Aves, so many as she prescribed ; and persevering in these 
exercises of piety, the more she shunned the company of men 
the more did she grow in favour with God, so that often when 
she set herself to go up and down the stairs in her father s house, 
after the manner that has been already described, she was seen 
by many persons to be carried in the air without so much as 
touching any of the steps with her feet, and that with so great 
rapidity that her mother, who more than once beheld her so borne 
to the top, trembled lest she should fall. 

But the great desire which at this time took possession of her 
heart was to seek out some solitary place in the wilderness where 
she might serve God after the manner of the ancient hermits ; 
and following this dream of a childish imagination she determined 
to leave her father s house, and to set forth in search of the 
desert. One morning, therefore, prudently providing herself with 
a loaf of bread, she directed her steps towards the residence of 
her married sister, which was near the Gate of St. Ansano. 1 
Passing through this gate, she found herself for the first time in 
her life outside the city walls, and going on she came at last to 

1 Frigerio, and after him the Bollandists and P. Capecelatro, identify this 
as the present Gate of St. Mark. But Signer Grottanelli has corrected this 
error. The Gate of St. Ansano (which was so called from being close to the 
spot where, according to tradition, the martyr St. Ansano was thrown into a 
vessel of boiling pitch) no longer exists ; and its site is now occupied by the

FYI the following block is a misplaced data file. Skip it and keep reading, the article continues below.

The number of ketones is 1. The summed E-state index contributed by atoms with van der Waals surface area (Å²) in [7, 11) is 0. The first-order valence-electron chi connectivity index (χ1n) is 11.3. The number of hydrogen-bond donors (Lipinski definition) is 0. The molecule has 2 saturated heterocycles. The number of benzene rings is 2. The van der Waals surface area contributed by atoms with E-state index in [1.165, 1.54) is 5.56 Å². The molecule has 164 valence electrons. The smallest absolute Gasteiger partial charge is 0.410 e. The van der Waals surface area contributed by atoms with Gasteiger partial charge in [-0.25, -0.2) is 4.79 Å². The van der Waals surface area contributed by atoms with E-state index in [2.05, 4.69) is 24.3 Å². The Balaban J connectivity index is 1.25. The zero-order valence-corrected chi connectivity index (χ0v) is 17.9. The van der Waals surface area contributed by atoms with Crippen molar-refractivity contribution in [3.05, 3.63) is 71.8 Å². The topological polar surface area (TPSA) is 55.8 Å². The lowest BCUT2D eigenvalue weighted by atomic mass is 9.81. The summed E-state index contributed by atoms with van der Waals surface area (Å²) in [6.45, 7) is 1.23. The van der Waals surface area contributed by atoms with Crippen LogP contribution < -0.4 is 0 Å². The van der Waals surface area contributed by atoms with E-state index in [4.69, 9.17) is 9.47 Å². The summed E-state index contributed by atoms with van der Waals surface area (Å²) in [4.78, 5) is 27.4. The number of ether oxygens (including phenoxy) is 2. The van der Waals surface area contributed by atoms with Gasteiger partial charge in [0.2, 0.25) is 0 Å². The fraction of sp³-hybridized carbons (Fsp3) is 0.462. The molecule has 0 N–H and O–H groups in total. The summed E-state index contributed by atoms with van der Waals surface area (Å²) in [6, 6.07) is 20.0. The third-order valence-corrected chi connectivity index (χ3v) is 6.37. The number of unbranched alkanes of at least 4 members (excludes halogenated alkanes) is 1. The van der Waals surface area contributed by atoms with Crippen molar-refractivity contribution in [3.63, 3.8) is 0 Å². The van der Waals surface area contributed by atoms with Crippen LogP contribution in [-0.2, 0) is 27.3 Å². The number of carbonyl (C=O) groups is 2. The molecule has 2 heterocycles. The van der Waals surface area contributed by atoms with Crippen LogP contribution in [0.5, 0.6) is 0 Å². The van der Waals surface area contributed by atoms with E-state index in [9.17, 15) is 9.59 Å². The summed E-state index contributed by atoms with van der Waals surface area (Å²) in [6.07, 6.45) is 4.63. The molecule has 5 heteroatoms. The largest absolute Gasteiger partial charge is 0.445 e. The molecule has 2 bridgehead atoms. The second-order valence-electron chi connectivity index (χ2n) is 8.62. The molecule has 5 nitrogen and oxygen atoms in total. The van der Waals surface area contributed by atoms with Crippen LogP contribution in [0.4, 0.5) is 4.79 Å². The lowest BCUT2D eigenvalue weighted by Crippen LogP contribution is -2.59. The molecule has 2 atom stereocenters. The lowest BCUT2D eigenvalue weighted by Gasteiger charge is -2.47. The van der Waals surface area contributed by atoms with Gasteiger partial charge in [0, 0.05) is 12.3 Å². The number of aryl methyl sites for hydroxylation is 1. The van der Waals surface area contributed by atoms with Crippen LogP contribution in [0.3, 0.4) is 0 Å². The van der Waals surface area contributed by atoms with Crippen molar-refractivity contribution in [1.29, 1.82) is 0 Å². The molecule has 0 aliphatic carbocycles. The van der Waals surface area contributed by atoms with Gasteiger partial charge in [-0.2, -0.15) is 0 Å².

Church of St. Sebastian, near the Fosso di St. Ansano. 


where she saw the houses standing one here and another there, 
and not together as she was wont to see them in the city, for 
which reason she was glad, hoping that now she must be near to 
the wilderness. However, she held on her way a little further, 
and came at last to a place where she found a sort of cave under 
a shelving rock, which she entered with great joy, believing that 
she had found at last her much-desired solitude. Without more 
delay, then, she fell on her knees and began to pray, and gave 
thanks to God, who was pleased to give her a sensible token 
that He accepted her good intention, although it was not His 
purpose to call her to that manner of life. For as she prayed 
with great fervour she was lifted up .above the ground as far as 
the height of the cave would suffer her to rise ; and so she con 
tinued until the hour of None. But at that same hour when our 
Lord was taken down from the Cross, she began by little and 
little to descend, and understanding at the same time by a secret 
inspiration that it was not the wish of her Divine Master that she 
should serve Him after this manner, she thought within herself 
how she should return home. But coming out of the cave, and 
finding herself all alone, and a long way from the city gate, she 
began to fear lest she should not be able to get so far, and con 
sidered also the trouble which her father and mother would feel, 
believing her to be lost She therefore again had recourse to 
prayer, and as she herself afterwards acknowledged to her sister- 
in-law, Lisa, God failed not to supply her weakness, for He sent 
a little cloud which lifted her from the ground and carrying her 
in the air set her down very shortly at the gate of the city, whence 
she made her way home with all speed and found that her parents 
were in no anxiety about her, supposing her to have been spend 
ing the day with her sister Bonaventura. 

The failure of this attempt in no way abated Catherine s ardour ; 
and understanding that she was not called to follow the life of the 
ancient hermits, she resolved at least to imitate those holy virgins 
of whom she had heard that they dedicated themselves to God by 
a vow of virginity in their earliest years. Knowing nothing of 
the world and its pleasures, she yet longed to renounce them for 


the love of Him, the vision of Whom " had utterly extinguished 
in her," says F. Raymund, "the love of this life." One day, 
therefore, when she was about seven years oldXafter praying